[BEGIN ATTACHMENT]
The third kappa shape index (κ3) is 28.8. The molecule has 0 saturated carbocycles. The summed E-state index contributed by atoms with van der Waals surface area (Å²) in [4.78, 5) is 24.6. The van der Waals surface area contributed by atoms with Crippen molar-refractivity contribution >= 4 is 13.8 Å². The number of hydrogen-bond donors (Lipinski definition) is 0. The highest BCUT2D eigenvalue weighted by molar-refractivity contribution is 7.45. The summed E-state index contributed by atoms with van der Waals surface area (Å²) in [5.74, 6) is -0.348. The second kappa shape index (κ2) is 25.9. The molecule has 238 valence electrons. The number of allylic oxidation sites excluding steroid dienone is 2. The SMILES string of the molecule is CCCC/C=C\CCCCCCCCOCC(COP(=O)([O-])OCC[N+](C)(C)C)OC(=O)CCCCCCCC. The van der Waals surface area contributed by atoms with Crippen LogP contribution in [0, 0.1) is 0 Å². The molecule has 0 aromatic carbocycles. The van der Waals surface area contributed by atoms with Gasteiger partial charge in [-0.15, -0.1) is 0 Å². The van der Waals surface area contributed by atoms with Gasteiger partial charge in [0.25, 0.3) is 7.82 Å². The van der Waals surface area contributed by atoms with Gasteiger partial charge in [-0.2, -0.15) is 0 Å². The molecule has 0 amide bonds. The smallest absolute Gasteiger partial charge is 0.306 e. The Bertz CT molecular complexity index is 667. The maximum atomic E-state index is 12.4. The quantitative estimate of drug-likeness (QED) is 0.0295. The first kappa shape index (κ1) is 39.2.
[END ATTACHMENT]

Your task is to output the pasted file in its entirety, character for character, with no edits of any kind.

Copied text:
The third kappa shape index (κ3) is 28.8. The molecule has 0 saturated carbocycles. The summed E-state index contributed by atoms with van der Waals surface area (Å²) in [4.78, 5) is 24.6. The van der Waals surface area contributed by atoms with Crippen molar-refractivity contribution >= 4 is 13.8 Å². The number of hydrogen-bond donors (Lipinski definition) is 0. The highest BCUT2D eigenvalue weighted by molar-refractivity contribution is 7.45. The summed E-state index contributed by atoms with van der Waals surface area (Å²) in [5.74, 6) is -0.348. The second kappa shape index (κ2) is 25.9. The molecule has 238 valence electrons. The number of allylic oxidation sites excluding steroid dienone is 2. The SMILES string of the molecule is CCCC/C=C\CCCCCCCCOCC(COP(=O)([O-])OCC[N+](C)(C)C)OC(=O)CCCCCCCC. The van der Waals surface area contributed by atoms with Crippen LogP contribution in [0, 0.1) is 0 Å². The molecule has 0 aromatic carbocycles. The van der Waals surface area contributed by atoms with Gasteiger partial charge in [-0.15, -0.1) is 0 Å². The van der Waals surface area contributed by atoms with Gasteiger partial charge in [0.25, 0.3) is 7.82 Å². The van der Waals surface area contributed by atoms with Gasteiger partial charge in [-0.2, -0.15) is 0 Å². The molecule has 0 amide bonds. The smallest absolute Gasteiger partial charge is 0.306 e. The Bertz CT molecular complexity index is 667. The maximum atomic E-state index is 12.4. The quantitative estimate of drug-likeness (QED) is 0.0295. The first kappa shape index (κ1) is 39.2.